Thousands of college students nationwide are going hungry.
“It’s definitely, unfortunately, a national issue that seems to be growing,” said Cecilia Herles, faculty adviser for the University of Georgia Campus Kitchen. “Some of the factors for students in terms of food insecurity have to do with financial reasons. The rising cost of education and the cost of living seems to contribute to this.”
Food insecurity is defined by the U.S. Department of Agriculture as “limited or uncertain availability of nutritionally adequate and safe foods or limited or uncertain ability to acquire acceptable foods in socially acceptable ways.”
According to a report titled “Hunger in America 2014,” students are finding it difficult to balance education costs, including the rising cost of college tuition and increased student loan debt. Additionally, Feeding America, a nationwide network of 200 food banks, found about 10 percent of its clients are students.
BeAna Stone said she has observed that many UGA students prioritize paying their bills over paying for groceries.
“Personally, I always put my rent and my bills way ahead of food,” said the senior magazine journalism and women’s studies major from Acworth. “Sounds terrible, but it happens every month just because I live with a few other people, so I don’t want that to affect them. So I know for me, towards the end of the month, I’ll be a vegetarian but not on purpose. And I know a lot of my friends do the same thing.”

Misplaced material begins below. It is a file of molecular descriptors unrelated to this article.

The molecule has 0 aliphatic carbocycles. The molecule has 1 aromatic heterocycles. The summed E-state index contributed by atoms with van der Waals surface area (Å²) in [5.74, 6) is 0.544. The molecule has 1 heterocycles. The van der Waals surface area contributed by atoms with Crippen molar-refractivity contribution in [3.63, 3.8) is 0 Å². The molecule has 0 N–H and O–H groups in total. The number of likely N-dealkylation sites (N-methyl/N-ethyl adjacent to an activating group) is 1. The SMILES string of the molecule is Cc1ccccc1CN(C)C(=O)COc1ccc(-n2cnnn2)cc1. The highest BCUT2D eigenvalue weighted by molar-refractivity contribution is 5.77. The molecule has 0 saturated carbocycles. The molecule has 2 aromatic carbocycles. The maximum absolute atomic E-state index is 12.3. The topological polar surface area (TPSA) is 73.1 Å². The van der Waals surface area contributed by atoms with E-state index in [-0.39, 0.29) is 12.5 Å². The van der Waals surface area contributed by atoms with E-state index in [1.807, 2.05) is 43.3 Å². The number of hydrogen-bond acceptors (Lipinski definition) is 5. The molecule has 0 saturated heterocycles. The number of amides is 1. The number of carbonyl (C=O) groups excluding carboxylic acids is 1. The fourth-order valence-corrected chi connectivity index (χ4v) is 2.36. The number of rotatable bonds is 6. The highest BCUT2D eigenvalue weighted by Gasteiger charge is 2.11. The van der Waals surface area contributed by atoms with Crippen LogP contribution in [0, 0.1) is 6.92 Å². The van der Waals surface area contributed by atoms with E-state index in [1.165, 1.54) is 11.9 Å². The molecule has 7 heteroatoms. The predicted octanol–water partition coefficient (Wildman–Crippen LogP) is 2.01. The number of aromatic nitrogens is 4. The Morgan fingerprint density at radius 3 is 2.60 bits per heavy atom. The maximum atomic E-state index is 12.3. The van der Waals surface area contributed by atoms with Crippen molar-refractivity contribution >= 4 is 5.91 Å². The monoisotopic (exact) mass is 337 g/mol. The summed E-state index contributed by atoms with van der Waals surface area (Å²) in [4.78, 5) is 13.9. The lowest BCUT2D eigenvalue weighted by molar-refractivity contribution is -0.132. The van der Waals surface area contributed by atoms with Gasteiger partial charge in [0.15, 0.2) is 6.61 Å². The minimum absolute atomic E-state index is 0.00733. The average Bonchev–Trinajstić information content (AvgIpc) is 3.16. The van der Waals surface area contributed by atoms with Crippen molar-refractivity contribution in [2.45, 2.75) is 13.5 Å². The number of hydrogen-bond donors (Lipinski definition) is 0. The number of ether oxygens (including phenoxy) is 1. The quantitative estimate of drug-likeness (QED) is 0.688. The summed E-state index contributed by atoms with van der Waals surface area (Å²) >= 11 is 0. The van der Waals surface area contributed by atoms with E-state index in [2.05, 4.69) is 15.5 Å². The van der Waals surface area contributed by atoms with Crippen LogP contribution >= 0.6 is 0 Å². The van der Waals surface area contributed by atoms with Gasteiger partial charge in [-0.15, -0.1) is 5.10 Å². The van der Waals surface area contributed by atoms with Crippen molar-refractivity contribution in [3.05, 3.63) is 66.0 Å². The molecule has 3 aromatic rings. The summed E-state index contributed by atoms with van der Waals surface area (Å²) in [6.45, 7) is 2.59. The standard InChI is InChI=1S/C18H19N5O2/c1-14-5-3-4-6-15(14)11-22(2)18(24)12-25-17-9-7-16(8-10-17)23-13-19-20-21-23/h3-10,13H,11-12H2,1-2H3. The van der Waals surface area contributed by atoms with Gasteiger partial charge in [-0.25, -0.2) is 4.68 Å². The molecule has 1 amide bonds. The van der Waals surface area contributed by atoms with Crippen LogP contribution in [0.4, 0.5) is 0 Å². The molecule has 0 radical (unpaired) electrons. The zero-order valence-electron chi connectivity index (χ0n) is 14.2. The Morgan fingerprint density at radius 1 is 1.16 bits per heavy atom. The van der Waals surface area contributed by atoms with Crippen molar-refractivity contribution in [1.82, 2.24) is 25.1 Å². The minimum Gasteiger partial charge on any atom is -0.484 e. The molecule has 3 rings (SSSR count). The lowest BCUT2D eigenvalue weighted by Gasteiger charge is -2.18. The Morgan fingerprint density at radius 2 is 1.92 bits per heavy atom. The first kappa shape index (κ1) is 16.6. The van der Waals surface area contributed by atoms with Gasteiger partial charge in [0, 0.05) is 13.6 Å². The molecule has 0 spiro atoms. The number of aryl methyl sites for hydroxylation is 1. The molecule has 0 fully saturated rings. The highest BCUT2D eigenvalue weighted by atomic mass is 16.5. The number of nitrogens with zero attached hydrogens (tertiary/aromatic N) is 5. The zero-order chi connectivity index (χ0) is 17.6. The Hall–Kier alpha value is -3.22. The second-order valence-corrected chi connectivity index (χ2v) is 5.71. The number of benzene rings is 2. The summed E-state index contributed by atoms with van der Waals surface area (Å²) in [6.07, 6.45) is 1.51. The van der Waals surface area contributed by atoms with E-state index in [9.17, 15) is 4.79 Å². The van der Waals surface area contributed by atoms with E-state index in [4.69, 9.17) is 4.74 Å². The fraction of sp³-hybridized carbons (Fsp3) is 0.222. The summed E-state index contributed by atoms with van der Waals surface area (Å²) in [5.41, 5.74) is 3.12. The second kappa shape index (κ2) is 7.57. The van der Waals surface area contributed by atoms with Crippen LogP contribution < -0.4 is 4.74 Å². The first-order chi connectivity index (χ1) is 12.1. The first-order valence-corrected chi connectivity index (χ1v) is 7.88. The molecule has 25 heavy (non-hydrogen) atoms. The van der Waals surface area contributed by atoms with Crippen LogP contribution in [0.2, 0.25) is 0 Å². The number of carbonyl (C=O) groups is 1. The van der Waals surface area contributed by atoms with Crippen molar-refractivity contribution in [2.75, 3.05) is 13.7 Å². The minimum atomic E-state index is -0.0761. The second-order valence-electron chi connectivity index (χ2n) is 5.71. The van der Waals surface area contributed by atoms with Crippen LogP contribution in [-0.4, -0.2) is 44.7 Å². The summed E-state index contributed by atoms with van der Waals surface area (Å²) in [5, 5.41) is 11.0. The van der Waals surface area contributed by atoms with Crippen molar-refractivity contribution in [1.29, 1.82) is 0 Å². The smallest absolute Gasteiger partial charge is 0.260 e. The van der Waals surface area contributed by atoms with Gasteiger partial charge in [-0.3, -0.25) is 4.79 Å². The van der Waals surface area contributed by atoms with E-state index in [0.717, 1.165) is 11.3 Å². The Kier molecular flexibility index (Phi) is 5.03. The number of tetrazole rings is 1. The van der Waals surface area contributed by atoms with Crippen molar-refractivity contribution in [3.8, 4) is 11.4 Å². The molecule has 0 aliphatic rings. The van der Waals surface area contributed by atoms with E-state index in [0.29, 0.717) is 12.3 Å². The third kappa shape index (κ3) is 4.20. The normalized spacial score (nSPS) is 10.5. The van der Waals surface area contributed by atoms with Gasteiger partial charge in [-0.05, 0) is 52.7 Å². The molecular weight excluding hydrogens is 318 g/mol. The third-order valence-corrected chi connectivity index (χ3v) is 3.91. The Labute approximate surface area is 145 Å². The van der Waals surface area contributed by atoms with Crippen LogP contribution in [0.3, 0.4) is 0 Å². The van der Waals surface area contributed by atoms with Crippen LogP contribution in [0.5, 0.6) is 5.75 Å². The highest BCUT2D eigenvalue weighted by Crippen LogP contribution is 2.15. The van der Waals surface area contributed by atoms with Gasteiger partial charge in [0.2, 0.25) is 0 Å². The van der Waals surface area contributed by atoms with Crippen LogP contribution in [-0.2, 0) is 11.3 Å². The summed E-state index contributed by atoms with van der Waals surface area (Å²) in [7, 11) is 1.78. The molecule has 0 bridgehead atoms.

At UGA, programs such as the UGA Student Food Pantry and the UHC Nutrition Kitchen cooking class are available to help students who suffer from food insecurity. However, Herles said she has not had many students disclose to her that they are dealing with it.
“Maybe part of the issue is that they’re not comfortable coming forward because there’s a lot of stigmas around this,” Herles said. “I think that they also don’t know what to do about it. They don’t know where to go. They don’t know how to get resources.”
Food pantries are a growing trend on college campuses, Herles said.
In 2011, UGA’s Panhellenic Council opened the UGA Student Food Pantry, which is now located in the Tate Student Center.
“There’s no judgment,” said Claudia Shamp, director of the UGA Greek Life Office. “We don’t really evaluate if people need the pantry or not, you just come in and show your ID and you can get what you want.”
Shamp said the pantry had an average of 134 weekly visitors in the spring semester of 2014.
Similarly, the University Health Center hosts a Nutrition Teaching Kitchen, which educates students how to cook nutritious meals on a budget. The class costs $5 per student.
Beyond eating, however, food insecurity can have negative effects on a student’s overall academic performance.
“It has a lot of repercussions,” said Leila Choucair, co-president of UGA Campus Kitchen. “Most of these are obviously going to be related to physical and mental health problems. If you’re not getting the nutrients you need regularly, I think that’s definitely going to affect your class performance.”
Stone said this is a problem that needs to be addressed further.
“I don’t think people think of it as a big issue,” Stone said. “It’s just, ‘Oh, the college struggle — you don’t’ have food.’ But that shouldn’t really be a thing. I would like to see it changed.”